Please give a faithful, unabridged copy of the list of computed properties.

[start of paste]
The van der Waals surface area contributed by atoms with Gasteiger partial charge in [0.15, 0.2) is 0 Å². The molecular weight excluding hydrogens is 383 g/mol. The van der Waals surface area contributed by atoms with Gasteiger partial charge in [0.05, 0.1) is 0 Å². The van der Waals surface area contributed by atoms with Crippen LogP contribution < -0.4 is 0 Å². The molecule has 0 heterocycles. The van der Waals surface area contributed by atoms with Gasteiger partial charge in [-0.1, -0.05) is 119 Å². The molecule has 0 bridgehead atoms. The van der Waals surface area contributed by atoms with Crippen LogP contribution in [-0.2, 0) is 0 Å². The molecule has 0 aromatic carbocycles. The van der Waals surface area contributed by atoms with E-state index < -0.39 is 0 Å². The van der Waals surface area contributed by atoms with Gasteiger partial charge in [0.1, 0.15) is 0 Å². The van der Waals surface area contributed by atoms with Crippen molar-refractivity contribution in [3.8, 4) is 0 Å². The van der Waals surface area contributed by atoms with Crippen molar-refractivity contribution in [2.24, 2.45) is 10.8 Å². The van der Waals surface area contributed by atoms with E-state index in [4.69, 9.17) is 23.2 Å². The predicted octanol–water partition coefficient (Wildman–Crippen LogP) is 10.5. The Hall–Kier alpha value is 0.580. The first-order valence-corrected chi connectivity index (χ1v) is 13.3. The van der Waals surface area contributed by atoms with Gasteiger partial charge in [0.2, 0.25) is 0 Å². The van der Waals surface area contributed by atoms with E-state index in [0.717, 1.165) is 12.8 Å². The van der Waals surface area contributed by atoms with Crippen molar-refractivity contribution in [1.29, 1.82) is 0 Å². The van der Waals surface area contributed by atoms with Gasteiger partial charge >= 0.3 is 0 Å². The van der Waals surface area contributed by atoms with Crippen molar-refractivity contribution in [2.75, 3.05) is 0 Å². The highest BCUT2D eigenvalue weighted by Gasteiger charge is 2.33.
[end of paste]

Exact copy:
The van der Waals surface area contributed by atoms with Gasteiger partial charge in [0.15, 0.2) is 0 Å². The molecular weight excluding hydrogens is 383 g/mol. The van der Waals surface area contributed by atoms with Gasteiger partial charge in [0.05, 0.1) is 0 Å². The van der Waals surface area contributed by atoms with Crippen LogP contribution < -0.4 is 0 Å². The molecule has 0 heterocycles. The van der Waals surface area contributed by atoms with Gasteiger partial charge in [-0.1, -0.05) is 119 Å². The molecule has 0 bridgehead atoms. The van der Waals surface area contributed by atoms with Crippen LogP contribution in [-0.2, 0) is 0 Å². The molecule has 0 aromatic carbocycles. The van der Waals surface area contributed by atoms with E-state index < -0.39 is 0 Å². The van der Waals surface area contributed by atoms with Gasteiger partial charge in [0.1, 0.15) is 0 Å². The van der Waals surface area contributed by atoms with Crippen molar-refractivity contribution in [3.8, 4) is 0 Å². The van der Waals surface area contributed by atoms with Crippen molar-refractivity contribution in [2.24, 2.45) is 10.8 Å². The van der Waals surface area contributed by atoms with E-state index in [4.69, 9.17) is 23.2 Å². The predicted octanol–water partition coefficient (Wildman–Crippen LogP) is 10.5. The Hall–Kier alpha value is 0.580. The first-order valence-corrected chi connectivity index (χ1v) is 13.3. The van der Waals surface area contributed by atoms with Gasteiger partial charge in [0.2, 0.25) is 0 Å². The van der Waals surface area contributed by atoms with E-state index in [0.717, 1.165) is 12.8 Å². The van der Waals surface area contributed by atoms with Crippen molar-refractivity contribution in [1.29, 1.82) is 0 Å². The van der Waals surface area contributed by atoms with Gasteiger partial charge >= 0.3 is 0 Å². The van der Waals surface area contributed by atoms with Crippen molar-refractivity contribution in [2.75, 3.05) is 0 Å². The highest BCUT2D eigenvalue weighted by Gasteiger charge is 2.33.